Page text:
Linda pressed the door carefully closed, listening for and hearing the soft metallic click of the latch sliding into its place. The sound was a comforting one, far more satisfying than the dull pneumatic sigh of a glass door swinging back into place or the slight bang of a sliding door, not to mention the infuriating futility of a revolving door. No, the quiet little click whispered comfortingly to her. Everything done and in its place. It is finished.
It had taken long to learn such pleasures. Her parents had screamed at her–CLOSE THE DOOR! As a child just beginning to push her way through these wonderful portals–CLOSE THE DOOR! If she stepped out of her room to check on something–CLOSE THE DOOR! She’d been threatened and punished and smacked and begged with tears–CLOSE THE DOOR!
And now she did. Involuntarily, she even pulled shut doors in hallways as she walked. She eyed car doors hanging open too long in the parking lot with trepidation. Four months ago, she had visited a local college campus, thinking she might pursue further education, but ten minutes in the dorms, with doors flung back perpetually, young women like her moving in and out like worms in a rotten apple, she had decided against it.
She changed into pajamas, closing the dresser drawers firmly. Drawers did not count, there was no requirement to close them, but she did so anyway, out of a sort of affinity. She was still adjusting to her new apartment. She had moved out only a month before into this tidy little place. It had two doors, one that led outside to the loft stairs and another guarding the bedroom. This she had closed with such gentle pressure.
She read awhile in bed, a manual on minimalist living, then shut off the lamp and fell asleep.
She awoke. It was still dark. And the question that sometimes came to her, only in the dark hours of the night, confronted her once again.
What if she did not close the door?
What if she left it open just a sliver?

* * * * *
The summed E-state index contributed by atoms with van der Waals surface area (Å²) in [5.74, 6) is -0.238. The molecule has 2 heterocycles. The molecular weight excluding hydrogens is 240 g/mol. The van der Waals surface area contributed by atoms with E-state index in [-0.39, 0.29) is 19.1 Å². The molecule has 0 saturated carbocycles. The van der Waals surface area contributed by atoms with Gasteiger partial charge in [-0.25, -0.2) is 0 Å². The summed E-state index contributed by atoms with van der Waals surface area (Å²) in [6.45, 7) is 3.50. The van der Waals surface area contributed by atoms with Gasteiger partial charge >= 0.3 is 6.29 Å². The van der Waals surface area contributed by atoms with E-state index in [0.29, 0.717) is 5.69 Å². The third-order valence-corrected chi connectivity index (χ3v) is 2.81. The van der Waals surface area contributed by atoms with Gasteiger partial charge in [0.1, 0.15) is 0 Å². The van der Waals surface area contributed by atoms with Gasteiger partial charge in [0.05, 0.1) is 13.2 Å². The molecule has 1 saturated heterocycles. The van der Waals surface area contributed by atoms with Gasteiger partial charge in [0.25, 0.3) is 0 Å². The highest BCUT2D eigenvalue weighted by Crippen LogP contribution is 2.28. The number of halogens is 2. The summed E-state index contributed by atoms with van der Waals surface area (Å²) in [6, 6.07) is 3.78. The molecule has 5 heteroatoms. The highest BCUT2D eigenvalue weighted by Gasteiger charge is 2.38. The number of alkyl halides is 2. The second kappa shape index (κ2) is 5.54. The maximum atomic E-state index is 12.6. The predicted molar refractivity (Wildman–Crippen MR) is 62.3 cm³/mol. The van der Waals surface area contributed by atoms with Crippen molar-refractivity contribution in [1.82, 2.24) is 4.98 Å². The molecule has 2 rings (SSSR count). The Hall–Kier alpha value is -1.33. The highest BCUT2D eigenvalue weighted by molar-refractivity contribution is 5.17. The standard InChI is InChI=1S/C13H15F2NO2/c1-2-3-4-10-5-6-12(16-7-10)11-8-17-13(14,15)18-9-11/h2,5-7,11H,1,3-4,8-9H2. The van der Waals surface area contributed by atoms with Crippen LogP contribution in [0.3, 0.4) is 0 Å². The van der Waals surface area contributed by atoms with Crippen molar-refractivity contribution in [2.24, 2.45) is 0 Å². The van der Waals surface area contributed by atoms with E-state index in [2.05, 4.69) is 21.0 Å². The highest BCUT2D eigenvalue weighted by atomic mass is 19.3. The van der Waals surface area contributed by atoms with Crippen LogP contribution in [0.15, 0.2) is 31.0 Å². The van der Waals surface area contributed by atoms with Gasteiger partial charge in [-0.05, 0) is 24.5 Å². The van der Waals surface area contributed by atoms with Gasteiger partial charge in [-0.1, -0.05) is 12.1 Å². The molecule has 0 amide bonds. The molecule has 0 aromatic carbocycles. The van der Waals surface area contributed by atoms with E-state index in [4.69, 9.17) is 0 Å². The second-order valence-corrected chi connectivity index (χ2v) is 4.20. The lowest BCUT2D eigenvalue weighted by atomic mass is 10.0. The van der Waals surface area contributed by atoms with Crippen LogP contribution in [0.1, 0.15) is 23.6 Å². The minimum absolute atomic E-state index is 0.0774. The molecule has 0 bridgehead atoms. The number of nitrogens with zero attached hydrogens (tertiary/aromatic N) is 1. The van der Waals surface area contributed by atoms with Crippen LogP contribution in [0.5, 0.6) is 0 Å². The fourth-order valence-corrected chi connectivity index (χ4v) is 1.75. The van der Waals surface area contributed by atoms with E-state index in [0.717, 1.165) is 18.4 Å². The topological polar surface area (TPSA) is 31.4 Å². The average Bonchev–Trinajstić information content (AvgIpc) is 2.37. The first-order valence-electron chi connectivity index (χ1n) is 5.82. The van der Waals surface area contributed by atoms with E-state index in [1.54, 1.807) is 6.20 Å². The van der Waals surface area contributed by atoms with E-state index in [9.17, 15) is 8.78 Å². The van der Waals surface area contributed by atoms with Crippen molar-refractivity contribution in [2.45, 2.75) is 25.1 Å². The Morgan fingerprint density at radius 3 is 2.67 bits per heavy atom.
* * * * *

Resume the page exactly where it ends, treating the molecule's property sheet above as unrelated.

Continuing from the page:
Heart beating fast, she rose and hurried to the door. She touched the knob lightly with her fingers. She felt along the edge to feel it flush against the frame.
What if she opened it, just a little, and left it? What was the harm?
She pressed herself against the plywood, breathing hard.
“Are you there?” she whispered.
Silence. Then, softly, so softly: “Yes.”
Her hand gripped the knob. “Do you want in?”
A tremor of the air: “Yes.” Then, another exhalation: “Finally, yes.”
She turned the knob slowly. She heard the rub of metal as the latch moved.
CLOSE THE DOOR! Her parents spoke as clearly, more clearly than the thing waiting for her.
She tentatively turned the knob further, trembling, the sensation that pulled her from bed now coursing through her. She did not know if it was fear or hope or the nauseating pleasure of rebellion.
The knob stopped. It would turn no further.
“Are you safe?” she asked.
There was no answer, no sound. She stifled her breathing to listen and heard nothing.
“Are–?” Her voice broke. “Are you there?”
There was nothing behind the door. She knew it. Deep down she knew that there had never been anything, that her parents had been cruel, abusive, that she needed the certainty of a closed door, to be trapped in a small little room. If she opened the door, she would find nothing.
She released the knob and heard the click. She pressed the surface of the door to ensure its fastness. She returned to bed and tried to sleep.
She had never opened the door. She thought she would, finally, in her own apartment. To prove to herself that nothing was there. That there had never been anything.
Because there was nothing.
Nothing behind the door.
If she opened it only a sliver, and let it be, she would see that.
Tomorrow she would leave it open.
But tonight it was closed, and she was safe.